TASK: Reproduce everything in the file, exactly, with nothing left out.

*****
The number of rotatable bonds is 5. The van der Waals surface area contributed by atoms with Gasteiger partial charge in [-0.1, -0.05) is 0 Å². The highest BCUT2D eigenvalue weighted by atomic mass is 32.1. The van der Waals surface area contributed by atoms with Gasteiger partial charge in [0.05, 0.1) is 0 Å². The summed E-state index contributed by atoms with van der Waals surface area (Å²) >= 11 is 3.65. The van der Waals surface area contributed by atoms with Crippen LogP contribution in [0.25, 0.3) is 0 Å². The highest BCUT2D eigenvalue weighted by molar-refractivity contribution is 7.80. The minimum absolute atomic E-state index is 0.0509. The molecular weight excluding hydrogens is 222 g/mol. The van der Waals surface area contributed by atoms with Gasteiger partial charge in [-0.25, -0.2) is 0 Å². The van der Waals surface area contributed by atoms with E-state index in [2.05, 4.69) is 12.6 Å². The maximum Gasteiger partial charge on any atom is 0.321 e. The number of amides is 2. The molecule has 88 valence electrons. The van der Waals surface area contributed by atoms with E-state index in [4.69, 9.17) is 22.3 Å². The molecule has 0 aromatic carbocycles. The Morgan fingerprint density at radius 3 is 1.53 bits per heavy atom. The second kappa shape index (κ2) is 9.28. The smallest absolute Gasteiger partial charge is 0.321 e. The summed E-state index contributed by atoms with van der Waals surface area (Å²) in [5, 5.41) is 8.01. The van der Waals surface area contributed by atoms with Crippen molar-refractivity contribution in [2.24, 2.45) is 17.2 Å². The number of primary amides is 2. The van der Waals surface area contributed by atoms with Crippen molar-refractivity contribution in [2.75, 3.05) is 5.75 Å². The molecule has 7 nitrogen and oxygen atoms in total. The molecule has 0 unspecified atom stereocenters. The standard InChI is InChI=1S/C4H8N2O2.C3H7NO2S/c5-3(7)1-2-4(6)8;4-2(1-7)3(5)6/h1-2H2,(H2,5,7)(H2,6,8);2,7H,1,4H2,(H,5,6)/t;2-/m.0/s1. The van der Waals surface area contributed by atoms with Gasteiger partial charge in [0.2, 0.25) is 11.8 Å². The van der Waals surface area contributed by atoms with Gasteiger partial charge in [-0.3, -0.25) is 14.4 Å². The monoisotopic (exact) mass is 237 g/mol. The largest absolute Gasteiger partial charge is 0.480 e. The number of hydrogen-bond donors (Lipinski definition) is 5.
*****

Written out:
The number of rotatable bonds is 5. The van der Waals surface area contributed by atoms with Gasteiger partial charge in [-0.1, -0.05) is 0 Å². The highest BCUT2D eigenvalue weighted by atomic mass is 32.1. The van der Waals surface area contributed by atoms with Gasteiger partial charge in [0.05, 0.1) is 0 Å². The summed E-state index contributed by atoms with van der Waals surface area (Å²) >= 11 is 3.65. The van der Waals surface area contributed by atoms with Crippen LogP contribution in [0.25, 0.3) is 0 Å². The highest BCUT2D eigenvalue weighted by molar-refractivity contribution is 7.80. The minimum absolute atomic E-state index is 0.0509. The molecular weight excluding hydrogens is 222 g/mol. The van der Waals surface area contributed by atoms with Gasteiger partial charge in [-0.25, -0.2) is 0 Å². The van der Waals surface area contributed by atoms with E-state index in [2.05, 4.69) is 12.6 Å². The maximum Gasteiger partial charge on any atom is 0.321 e. The number of amides is 2. The molecule has 88 valence electrons. The van der Waals surface area contributed by atoms with E-state index in [4.69, 9.17) is 22.3 Å². The molecule has 0 aromatic carbocycles. The Morgan fingerprint density at radius 3 is 1.53 bits per heavy atom. The second kappa shape index (κ2) is 9.28. The smallest absolute Gasteiger partial charge is 0.321 e. The summed E-state index contributed by atoms with van der Waals surface area (Å²) in [5, 5.41) is 8.01. The van der Waals surface area contributed by atoms with Crippen molar-refractivity contribution in [2.24, 2.45) is 17.2 Å². The number of primary amides is 2. The van der Waals surface area contributed by atoms with Crippen molar-refractivity contribution in [2.75, 3.05) is 5.75 Å². The molecule has 7 nitrogen and oxygen atoms in total. The molecule has 0 unspecified atom stereocenters. The standard InChI is InChI=1S/C4H8N2O2.C3H7NO2S/c5-3(7)1-2-4(6)8;4-2(1-7)3(5)6/h1-2H2,(H2,5,7)(H2,6,8);2,7H,1,4H2,(H,5,6)/t;2-/m.0/s1. The van der Waals surface area contributed by atoms with Gasteiger partial charge in [0.2, 0.25) is 11.8 Å². The van der Waals surface area contributed by atoms with Gasteiger partial charge in [-0.3, -0.25) is 14.4 Å². The monoisotopic (exact) mass is 237 g/mol. The largest absolute Gasteiger partial charge is 0.480 e. The number of hydrogen-bond donors (Lipinski definition) is 5.